Synthesis and solid-state characterization of diclofenac imidazolium monohydrate: an imidazolium pharmaceutical ionic liquid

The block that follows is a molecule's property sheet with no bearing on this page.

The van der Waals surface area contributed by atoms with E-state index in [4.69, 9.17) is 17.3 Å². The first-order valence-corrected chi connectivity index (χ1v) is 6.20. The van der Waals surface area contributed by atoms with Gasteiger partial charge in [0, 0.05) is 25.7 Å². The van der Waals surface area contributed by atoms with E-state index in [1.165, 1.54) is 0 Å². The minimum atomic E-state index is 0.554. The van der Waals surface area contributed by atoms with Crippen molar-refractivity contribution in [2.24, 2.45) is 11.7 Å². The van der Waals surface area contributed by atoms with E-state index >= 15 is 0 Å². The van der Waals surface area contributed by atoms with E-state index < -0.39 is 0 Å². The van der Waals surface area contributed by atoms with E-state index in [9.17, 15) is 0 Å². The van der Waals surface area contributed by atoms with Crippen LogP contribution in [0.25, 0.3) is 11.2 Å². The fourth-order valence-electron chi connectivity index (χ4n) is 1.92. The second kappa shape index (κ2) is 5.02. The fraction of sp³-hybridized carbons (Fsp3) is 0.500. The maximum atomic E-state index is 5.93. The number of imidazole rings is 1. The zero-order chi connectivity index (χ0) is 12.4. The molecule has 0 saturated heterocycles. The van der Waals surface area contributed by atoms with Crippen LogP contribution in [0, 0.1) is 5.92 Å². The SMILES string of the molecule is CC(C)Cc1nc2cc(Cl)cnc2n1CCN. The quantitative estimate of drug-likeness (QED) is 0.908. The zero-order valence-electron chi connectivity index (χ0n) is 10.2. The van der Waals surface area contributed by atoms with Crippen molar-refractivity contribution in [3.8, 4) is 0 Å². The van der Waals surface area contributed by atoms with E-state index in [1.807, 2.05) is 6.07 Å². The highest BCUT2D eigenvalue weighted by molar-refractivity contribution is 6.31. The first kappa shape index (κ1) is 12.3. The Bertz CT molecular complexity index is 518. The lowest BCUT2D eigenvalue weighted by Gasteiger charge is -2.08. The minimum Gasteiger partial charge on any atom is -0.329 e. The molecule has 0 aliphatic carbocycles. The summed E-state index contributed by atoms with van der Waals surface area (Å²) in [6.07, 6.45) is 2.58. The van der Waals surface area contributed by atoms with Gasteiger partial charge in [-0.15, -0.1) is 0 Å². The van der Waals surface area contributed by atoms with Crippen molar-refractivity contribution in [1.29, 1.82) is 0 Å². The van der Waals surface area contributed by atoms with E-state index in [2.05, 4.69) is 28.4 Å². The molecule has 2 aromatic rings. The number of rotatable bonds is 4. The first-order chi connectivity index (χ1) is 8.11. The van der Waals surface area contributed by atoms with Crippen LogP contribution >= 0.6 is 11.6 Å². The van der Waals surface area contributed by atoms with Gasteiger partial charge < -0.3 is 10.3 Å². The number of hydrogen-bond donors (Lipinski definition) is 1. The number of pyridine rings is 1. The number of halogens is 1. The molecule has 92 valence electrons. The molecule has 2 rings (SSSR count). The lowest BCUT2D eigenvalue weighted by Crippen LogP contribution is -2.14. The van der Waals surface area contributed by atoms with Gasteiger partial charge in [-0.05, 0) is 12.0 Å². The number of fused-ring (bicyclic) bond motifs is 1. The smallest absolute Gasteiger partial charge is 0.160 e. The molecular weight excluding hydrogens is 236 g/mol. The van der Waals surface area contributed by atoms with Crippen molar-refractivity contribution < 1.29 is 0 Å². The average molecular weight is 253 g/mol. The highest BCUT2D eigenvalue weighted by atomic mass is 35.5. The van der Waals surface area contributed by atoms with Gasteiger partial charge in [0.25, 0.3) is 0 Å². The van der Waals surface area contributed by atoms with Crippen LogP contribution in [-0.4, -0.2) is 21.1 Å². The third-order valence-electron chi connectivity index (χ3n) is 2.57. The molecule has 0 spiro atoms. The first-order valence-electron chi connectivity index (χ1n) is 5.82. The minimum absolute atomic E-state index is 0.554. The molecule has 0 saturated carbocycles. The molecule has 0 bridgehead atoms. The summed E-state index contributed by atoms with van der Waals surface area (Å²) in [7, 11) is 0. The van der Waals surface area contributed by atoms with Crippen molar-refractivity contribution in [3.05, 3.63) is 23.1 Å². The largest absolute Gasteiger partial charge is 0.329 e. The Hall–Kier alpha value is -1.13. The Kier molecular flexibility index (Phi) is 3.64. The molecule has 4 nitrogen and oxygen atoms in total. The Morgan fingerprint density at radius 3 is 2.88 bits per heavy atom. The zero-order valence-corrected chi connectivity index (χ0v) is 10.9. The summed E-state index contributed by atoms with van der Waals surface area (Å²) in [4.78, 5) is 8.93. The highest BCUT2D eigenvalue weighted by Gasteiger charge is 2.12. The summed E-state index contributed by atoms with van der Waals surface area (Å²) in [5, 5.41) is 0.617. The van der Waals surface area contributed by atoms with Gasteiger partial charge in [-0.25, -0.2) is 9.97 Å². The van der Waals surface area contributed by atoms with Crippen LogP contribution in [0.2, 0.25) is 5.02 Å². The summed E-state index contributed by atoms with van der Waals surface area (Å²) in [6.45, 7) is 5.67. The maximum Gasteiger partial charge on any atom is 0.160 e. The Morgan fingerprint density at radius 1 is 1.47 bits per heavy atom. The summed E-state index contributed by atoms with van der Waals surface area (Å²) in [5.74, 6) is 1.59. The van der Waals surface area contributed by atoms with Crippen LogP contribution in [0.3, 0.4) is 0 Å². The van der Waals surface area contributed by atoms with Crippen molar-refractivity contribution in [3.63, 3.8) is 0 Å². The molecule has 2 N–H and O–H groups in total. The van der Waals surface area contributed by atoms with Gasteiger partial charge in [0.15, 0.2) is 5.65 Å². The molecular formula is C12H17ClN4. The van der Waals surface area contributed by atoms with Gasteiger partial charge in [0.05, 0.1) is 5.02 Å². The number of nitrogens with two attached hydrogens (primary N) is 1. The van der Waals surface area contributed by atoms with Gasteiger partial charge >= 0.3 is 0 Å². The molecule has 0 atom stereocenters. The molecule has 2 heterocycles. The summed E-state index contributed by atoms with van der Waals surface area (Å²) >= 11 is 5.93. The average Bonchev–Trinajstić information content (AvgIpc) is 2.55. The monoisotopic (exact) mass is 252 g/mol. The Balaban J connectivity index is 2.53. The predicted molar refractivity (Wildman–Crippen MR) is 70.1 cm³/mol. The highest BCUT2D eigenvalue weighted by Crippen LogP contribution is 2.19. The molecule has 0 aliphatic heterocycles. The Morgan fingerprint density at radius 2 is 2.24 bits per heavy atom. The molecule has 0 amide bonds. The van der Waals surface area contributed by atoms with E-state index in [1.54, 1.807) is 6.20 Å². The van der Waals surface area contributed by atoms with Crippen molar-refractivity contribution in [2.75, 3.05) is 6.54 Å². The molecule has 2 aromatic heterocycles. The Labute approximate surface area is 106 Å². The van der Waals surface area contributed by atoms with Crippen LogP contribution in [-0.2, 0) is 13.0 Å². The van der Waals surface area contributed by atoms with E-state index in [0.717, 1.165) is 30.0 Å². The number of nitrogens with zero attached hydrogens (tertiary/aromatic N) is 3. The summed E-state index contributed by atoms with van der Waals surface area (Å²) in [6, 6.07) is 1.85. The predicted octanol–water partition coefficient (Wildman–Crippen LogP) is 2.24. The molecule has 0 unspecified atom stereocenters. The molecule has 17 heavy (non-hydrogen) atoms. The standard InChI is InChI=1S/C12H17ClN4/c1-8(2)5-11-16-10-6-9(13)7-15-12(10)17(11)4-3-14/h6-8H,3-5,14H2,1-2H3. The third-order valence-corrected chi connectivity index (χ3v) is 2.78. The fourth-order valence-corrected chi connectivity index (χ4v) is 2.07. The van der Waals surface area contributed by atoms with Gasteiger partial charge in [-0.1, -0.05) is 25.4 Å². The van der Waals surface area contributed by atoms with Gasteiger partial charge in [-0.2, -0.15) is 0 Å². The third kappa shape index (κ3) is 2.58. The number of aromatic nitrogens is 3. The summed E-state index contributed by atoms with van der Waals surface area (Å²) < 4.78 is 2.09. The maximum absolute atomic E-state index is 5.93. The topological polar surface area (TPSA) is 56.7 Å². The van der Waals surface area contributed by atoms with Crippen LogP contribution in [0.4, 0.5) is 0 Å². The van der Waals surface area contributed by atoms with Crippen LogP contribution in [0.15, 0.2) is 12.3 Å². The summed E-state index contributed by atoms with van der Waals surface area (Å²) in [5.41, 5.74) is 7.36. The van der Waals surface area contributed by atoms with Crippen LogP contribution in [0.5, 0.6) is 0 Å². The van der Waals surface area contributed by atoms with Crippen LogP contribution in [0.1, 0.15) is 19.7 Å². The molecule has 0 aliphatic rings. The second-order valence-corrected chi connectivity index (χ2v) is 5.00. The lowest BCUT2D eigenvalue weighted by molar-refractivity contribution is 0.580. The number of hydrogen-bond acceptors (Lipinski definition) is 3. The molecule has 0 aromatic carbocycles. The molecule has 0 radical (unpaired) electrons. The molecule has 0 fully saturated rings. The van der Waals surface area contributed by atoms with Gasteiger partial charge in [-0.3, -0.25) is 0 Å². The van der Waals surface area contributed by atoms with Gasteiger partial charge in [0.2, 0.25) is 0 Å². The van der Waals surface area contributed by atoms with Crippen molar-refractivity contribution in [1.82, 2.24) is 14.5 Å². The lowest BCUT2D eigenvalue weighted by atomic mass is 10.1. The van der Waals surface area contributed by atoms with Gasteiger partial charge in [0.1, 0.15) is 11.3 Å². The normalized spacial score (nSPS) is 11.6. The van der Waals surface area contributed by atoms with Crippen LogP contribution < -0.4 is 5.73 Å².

A new imidazolium hydrated salt (DCF-IMI-H2O) of the nonsteroidal anti-inflammatory drug Diclofenac (DCF) was synthesized by solvent evaporation. This salt was fully characterized by X-ray diffraction (SCXRD, PXRD), infrared spectroscopic (FT-IR) and thermal analysis (TGA, DSC, HSM) techniques. The salt formation is driven by deprotonation of the drug's carboxylic group, with proton transfer to the nitrogen atom of the imidazole ring. The water molecule plays an important role in the 3D arrange observed in the crystal lattice, acting as a bridge between adjacent DCF and coformer molecules. The DCF-IMI-H2O exhibits an improved solubility profile when compared with the pure form of DCF, and similar values when compared with sodium and potassium salts. This new salt proved stable under 75% relative humidity for one week and is stable after six-months storage at room conditions. The study of its thermal stability showed that a dehydration process starts at around 45 ºC, leading to the probably formation of an unstable anhydrous form, which melting around 92°C. Spectroscopic studies showed that most of the salt is ionized when in amorphous state (liquid). These behaviors features the new compound as an ionic liquid (IL), i.e., organic salt with melting point below 100 ºC. Pharmaceutical ILs have been increasingly exploited in the past few years aiming improved properties regarding drug solubility, formulation and delivery (topical, transdermal and oral). Thus, the salt depicted herein becomes a potent candidate for development of novel/improved DCF delivery systems.